Qualifying for an FHA Loan
FHA loans have been around for many years and Guaranteed Rate knows low rates, flexible credit guidelines and low down payment requirements make FHA a great option for many. Some new homebuyers don’t consider government-backed mortgages because they think they’re for people with lower incomes and credit scores. Sure, government loans are indeed wonderful options for less-qualified borrowers, but they also feature a number of benefits for other consumers. Take a closer look at the FHA home loan requirements, backed by the U.S. Federal Housing Administration and managed by the U.S. Department of Housing and Urban Development (HUD). This increasingly popular mortgage requires a lower credit score to qualify, and gives you the option to put as little as 3.5% down.
When researching your options it’s important you are clear on what kind of mortgage best suits your financial needs. Let’s take a look at what qualifying for an FHA loan entails:
FHA loans have no geographical or income restrictions like USDA loans, nor do they require military service like VA loans. Among government loans, then, FHA mortgages are especially appealing because more borrowers can apply! Indeed, word is spreading among the younger set: In January 2017, FHA loans accounted for 35 percent of millennial home purchases.¹
FHA loan credit requirements
Most lenders use 620 as the minimum score with a 3.5 percent down payment requirement. However, with compensating factors, Guaranteed Rate will lend down to 580.
Your mortgage professional will use your debt-to-income ratio to qualify you for an FHA loan. This ratio takes into account all of your monthly debt (what is found on your credit report), your monthly income and the monthly payment of your new home. FHA suggests a back-end ratio no higher than 43 percent; however, FHA is flexible and has been known to exceed their suggested 43 percent.
FHA’s required down payment is 3.5 percent when purchasing a single family home, condo, duplex or multi-family building.. Although this FHA home loan requirement can vary depending on your situation, this down payment threshold is still comparatively low.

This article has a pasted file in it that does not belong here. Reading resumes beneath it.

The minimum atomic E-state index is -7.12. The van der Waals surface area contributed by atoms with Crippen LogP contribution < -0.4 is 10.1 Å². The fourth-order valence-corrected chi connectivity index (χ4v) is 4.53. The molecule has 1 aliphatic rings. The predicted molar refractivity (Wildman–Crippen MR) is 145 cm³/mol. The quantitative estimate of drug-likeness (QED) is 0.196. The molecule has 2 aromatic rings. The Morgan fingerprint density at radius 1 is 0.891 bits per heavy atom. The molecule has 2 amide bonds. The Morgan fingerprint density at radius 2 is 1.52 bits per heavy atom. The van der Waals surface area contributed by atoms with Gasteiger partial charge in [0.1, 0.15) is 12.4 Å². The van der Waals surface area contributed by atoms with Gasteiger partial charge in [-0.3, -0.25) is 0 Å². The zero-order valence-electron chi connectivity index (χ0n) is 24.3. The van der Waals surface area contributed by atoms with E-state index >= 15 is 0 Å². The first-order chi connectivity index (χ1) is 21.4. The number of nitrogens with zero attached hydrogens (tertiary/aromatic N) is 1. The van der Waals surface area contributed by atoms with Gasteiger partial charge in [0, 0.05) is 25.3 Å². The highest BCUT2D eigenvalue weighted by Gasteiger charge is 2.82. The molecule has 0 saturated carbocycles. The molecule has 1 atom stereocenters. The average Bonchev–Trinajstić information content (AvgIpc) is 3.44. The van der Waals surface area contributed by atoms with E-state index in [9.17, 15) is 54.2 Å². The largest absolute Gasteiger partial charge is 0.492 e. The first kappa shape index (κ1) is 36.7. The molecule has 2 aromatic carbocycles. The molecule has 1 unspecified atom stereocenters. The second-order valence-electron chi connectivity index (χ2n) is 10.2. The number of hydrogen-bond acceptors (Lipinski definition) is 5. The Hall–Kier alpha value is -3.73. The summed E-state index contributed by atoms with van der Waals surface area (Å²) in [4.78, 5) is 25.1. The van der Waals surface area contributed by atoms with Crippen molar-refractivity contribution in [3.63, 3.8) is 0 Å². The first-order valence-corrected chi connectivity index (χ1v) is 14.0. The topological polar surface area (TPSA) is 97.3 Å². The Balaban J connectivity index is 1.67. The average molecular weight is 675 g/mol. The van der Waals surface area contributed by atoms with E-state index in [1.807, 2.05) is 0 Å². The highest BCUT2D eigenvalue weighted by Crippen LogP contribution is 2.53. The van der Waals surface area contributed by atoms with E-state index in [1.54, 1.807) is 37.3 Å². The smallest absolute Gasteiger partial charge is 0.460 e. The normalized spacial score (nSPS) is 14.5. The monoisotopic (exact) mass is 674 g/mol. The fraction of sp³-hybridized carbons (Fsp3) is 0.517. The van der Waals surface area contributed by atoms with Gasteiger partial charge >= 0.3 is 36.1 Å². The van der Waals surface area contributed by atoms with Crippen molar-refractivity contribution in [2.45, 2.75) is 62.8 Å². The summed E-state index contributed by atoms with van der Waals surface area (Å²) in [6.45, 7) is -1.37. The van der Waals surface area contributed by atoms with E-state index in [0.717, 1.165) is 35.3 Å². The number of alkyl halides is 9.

FHA is fairly flexible with gifts for down payments and closing costs. They are, however, very strict about the source of the gift funds. Under no circumstance may the gift funds come from any one person involved in the sale or purchase of your future home.
Acceptable sources for gifts:
- Relatives (If not involved in purchase or sale of future home)
- Close family friend
- Agency sponsored homeowner assistance programs
FHA is very specific about the source of the gift funds, so be sure to discuss how these can affect your chances of qualifying for an FHA loan with your mortgage professional.
Lenders like to see stability in a borrower and FHA is no different. FHA requires a two-year work history, preferably with the same company or at the very least the same industry.
U.S. Citizenship is not required for Mortgage eligibility.
Reserves are the savings you will be left with after your down payment and closing costs. One month’s reserve is equivalent to one month’s mortgage payment (principal, interest, taxes, insurance, flood insurance, HOA dues and mortgage insurance).